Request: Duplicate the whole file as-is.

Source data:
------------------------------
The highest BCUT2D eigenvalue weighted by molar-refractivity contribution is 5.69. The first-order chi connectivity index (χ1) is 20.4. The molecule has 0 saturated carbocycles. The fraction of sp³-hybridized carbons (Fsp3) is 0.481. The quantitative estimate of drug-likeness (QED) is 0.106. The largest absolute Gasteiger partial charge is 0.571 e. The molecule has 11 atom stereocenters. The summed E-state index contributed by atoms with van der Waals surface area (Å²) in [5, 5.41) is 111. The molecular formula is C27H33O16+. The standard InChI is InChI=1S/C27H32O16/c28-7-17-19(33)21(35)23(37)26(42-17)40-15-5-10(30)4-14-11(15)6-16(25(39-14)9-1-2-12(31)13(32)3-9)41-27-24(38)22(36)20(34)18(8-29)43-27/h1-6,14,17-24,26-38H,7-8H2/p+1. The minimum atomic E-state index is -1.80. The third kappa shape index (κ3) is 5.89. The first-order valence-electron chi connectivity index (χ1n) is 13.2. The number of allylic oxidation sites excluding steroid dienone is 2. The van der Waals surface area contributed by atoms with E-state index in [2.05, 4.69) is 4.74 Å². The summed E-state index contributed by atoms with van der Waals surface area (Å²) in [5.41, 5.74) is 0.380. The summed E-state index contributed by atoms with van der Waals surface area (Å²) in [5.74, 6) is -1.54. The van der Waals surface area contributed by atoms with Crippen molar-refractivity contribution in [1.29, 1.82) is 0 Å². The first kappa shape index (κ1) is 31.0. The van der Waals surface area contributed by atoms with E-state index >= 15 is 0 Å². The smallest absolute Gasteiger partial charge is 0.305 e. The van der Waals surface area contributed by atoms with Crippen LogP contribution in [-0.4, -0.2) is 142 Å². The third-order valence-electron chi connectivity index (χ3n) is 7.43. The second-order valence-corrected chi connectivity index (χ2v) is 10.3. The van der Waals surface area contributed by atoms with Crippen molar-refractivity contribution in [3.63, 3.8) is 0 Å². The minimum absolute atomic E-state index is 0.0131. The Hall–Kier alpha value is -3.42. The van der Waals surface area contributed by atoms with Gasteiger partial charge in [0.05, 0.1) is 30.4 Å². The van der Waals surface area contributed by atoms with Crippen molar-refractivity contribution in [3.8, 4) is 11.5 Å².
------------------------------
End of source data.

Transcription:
The highest BCUT2D eigenvalue weighted by molar-refractivity contribution is 5.69. The first-order chi connectivity index (χ1) is 20.4. The molecule has 0 saturated carbocycles. The fraction of sp³-hybridized carbons (Fsp3) is 0.481. The quantitative estimate of drug-likeness (QED) is 0.106. The largest absolute Gasteiger partial charge is 0.571 e. The molecule has 11 atom stereocenters. The summed E-state index contributed by atoms with van der Waals surface area (Å²) in [5, 5.41) is 111. The molecular formula is C27H33O16+. The standard InChI is InChI=1S/C27H32O16/c28-7-17-19(33)21(35)23(37)26(42-17)40-15-5-10(30)4-14-11(15)6-16(25(39-14)9-1-2-12(31)13(32)3-9)41-27-24(38)22(36)20(34)18(8-29)43-27/h1-6,14,17-24,26-38H,7-8H2/p+1. The minimum atomic E-state index is -1.80. The third kappa shape index (κ3) is 5.89. The first-order valence-electron chi connectivity index (χ1n) is 13.2. The number of allylic oxidation sites excluding steroid dienone is 2. The van der Waals surface area contributed by atoms with E-state index in [2.05, 4.69) is 4.74 Å². The summed E-state index contributed by atoms with van der Waals surface area (Å²) in [5.41, 5.74) is 0.380. The summed E-state index contributed by atoms with van der Waals surface area (Å²) in [5.74, 6) is -1.54. The van der Waals surface area contributed by atoms with Crippen molar-refractivity contribution in [1.29, 1.82) is 0 Å². The first kappa shape index (κ1) is 31.0. The van der Waals surface area contributed by atoms with E-state index >= 15 is 0 Å². The smallest absolute Gasteiger partial charge is 0.305 e. The van der Waals surface area contributed by atoms with Crippen LogP contribution in [-0.4, -0.2) is 142 Å². The third-order valence-electron chi connectivity index (χ3n) is 7.43. The second-order valence-corrected chi connectivity index (χ2v) is 10.3. The van der Waals surface area contributed by atoms with Crippen molar-refractivity contribution in [3.63, 3.8) is 0 Å². The minimum absolute atomic E-state index is 0.0131. The Hall–Kier alpha value is -3.42. The van der Waals surface area contributed by atoms with Gasteiger partial charge in [0.05, 0.1) is 30.4 Å². The van der Waals surface area contributed by atoms with Crippen molar-refractivity contribution in [3.8, 4) is 11.5 Å².